Participants were asked to reply how often they experienced sexual, physical, or emotional abuse before age 18 years with the following answer choices: never, once, more than once, do not know or not sure, and refuse to answer. Physical abuse was assessed using the following question: “Not including spanking (before age 18), how often did a parent or adult in your home ever hit, beat, kick, or physically hurt you in any way?” Emotional abuse was assessed using the following question: “How often did a parent or adult in your home ever swear at you, insult you, or put you down?” Sexual abuse was assessed with the following three questions: (a) “How often did anyone at least five years older than you or an adult ever touch you sexually?” (b) “How often did anyone at least five years older than you or an adult try to make you touch them sexually?” and (c) “How often did anyone at least five years older than you or an adult force you to have sex?” A “yes” response to questions about household dysfunction, parental separation/divorce, and exposure to domestic violence, and a response of “once” or “more than once” to questions about physical, emotional, and sexual abuse were each counted as one ACE. Total ACE scores ranged from 0 to 11.
Cervical cancer screening: USPSTF guidelines were used to indicate whether individuals had received cervical cancer screening at recommended intervals according to their age. The Texas BRFSS survey includes the following four questions about cervical cancer screening: (a) “Have you ever had a Pap test?” (b) “How long has it been since your last Pap test?” (c) “Have you ever had an HPV test?” and (d) “How long has it been since your last HPV test?” Individuals aged 21–29 years were coded as having had USPSTF-recommended cervical cancer screening if they reported having a Pap test within the past three years. Individuals aged 30–65 years were coded as having had USPSTF-recommended cervical cancer screening if they reported having either a Pap test in the past three years or an HPV test alone or in combination with a Pap test within the past five years.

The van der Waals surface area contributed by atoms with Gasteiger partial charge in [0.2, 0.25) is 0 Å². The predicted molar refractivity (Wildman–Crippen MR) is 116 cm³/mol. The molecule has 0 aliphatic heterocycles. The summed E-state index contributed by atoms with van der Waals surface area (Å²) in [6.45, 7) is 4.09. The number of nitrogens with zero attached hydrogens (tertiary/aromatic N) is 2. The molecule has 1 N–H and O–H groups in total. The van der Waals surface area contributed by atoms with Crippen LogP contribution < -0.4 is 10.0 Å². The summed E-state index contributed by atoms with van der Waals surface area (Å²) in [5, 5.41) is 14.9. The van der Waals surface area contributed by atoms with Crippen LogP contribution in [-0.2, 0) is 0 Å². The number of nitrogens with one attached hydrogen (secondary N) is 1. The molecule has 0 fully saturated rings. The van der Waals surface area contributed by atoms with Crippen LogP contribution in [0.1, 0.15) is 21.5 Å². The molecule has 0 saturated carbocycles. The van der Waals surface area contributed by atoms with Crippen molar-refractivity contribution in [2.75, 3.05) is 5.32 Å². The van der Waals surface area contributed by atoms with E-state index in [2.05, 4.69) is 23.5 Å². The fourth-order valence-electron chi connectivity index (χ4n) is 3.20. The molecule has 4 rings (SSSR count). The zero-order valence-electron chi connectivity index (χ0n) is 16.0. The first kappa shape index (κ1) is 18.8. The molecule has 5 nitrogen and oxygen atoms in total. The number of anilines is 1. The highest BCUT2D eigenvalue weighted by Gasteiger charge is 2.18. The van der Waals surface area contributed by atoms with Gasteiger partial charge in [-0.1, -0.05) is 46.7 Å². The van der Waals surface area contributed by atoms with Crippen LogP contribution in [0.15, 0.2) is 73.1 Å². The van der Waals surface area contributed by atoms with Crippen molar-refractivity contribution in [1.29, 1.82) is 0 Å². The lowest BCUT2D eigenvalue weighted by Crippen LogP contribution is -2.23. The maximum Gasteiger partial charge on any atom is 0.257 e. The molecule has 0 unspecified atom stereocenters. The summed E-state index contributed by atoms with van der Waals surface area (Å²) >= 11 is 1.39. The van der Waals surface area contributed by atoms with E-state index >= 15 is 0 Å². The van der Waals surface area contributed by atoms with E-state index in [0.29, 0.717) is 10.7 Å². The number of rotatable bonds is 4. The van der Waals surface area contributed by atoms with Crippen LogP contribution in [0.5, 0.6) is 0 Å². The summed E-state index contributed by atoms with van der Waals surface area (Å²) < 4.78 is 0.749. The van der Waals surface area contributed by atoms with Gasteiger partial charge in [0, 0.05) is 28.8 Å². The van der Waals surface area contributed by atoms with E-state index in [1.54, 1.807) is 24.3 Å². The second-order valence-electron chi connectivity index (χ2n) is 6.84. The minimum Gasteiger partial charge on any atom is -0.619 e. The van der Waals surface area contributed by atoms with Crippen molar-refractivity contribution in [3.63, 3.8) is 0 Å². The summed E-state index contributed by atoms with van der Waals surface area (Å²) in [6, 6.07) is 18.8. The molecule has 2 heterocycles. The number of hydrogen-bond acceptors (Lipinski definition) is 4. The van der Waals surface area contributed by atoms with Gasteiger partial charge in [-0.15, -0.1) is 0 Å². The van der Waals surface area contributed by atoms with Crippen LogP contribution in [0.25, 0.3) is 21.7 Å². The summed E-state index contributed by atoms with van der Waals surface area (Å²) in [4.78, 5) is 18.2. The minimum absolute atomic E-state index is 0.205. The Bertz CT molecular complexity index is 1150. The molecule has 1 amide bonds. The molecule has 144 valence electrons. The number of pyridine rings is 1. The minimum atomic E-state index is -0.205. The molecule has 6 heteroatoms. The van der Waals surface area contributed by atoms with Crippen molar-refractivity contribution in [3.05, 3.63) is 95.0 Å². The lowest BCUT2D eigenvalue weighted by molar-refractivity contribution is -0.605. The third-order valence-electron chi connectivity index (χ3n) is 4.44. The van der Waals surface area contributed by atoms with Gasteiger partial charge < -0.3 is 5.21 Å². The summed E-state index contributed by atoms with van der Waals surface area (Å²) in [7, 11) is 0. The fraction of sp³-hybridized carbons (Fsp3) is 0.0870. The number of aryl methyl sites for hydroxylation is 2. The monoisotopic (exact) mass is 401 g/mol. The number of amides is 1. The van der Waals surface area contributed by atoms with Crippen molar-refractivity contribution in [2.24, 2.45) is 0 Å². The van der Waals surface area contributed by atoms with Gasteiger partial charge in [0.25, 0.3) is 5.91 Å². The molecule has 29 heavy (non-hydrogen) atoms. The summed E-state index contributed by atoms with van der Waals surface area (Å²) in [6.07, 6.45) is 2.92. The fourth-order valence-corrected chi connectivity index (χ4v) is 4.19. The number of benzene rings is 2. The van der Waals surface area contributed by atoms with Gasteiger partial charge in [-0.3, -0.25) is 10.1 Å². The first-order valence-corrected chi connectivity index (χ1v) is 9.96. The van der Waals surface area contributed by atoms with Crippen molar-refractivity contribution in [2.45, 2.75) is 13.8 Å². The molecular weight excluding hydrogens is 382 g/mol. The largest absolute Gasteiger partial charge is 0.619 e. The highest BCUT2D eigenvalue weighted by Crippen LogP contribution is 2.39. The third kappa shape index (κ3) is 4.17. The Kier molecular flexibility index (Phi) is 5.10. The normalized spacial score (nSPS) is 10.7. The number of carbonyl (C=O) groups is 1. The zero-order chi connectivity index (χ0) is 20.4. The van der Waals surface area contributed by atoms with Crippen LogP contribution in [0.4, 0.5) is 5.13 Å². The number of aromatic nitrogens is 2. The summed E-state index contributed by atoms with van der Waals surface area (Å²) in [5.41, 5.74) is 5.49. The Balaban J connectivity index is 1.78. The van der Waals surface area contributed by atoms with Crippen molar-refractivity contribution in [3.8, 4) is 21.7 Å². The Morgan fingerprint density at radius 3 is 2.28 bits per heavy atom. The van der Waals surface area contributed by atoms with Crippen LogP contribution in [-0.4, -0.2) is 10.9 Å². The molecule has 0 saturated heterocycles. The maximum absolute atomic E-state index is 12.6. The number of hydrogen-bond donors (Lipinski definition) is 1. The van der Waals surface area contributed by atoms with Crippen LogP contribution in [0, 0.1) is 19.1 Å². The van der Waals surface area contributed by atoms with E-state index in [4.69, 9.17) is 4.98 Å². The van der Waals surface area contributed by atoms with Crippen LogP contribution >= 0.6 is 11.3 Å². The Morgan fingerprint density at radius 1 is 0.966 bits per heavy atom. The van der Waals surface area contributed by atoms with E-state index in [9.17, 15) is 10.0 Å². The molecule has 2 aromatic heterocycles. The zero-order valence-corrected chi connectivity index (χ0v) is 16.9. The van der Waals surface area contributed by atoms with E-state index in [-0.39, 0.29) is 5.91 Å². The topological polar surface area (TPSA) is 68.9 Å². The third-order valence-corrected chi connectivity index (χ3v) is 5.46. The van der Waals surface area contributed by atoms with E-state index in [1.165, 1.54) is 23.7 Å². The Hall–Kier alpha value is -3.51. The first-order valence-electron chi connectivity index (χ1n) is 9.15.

Demographic data were described using frequencies and weighted percentages. Chi-squares were used to examine differences in demographic variables by number of ACEs (zero, one to three, four to five, and six or more). Multiple logistic regression analysis was used to examine the likelihood of not having received recommended preventive cancer screening by number and type of ACEs (i.e., sexual, physical, or emotional abuse). Multiple logistic regression analysis is an appropriate method to examine relationships among risk factors and outcomes when there are multiple predictors (Nick & Campbell, 2007). The reference in all logistic regression models was the group of individuals who experienced zero ACEs.
Adjusted odds ratios considered gender, age, race and ethnicity, marital status, education level, and annual household income. When looking at each type of abuse individually, analyses also considered the other types of abuse. All statistical analyses were corrected to generate population estimates using sampling weights. The threshold for statistical significance was p = 0.05. Statistical analyses were performed using SAS, version 9.4.
Demographic data by number of ACEs are shown in Table 1. ACEs data were available for 3,430 men and 4,034 women. Of these, 60% of men (n = 2,071) and 60% of women (n = 2,436) had experienced at least one ACE before age 18 years. Although more women had experienced zero ACEs than men (54% and 46%, respectively), a higher proportion of women than men had experienced four or more ACEs (n = 714 of 4,034 [18%] and n = 483 of 3,430, [14%], respectively). Greater proportions of individuals with more ACEs were in the 30–44 years and 45–64 years age brackets, had not graduated college, were never married, and were in lower income brackets at the time of the BRFSS survey. Higher percentages of White, non-Hispanic individuals were in the groups with zero ACEs and with six or more ACEs.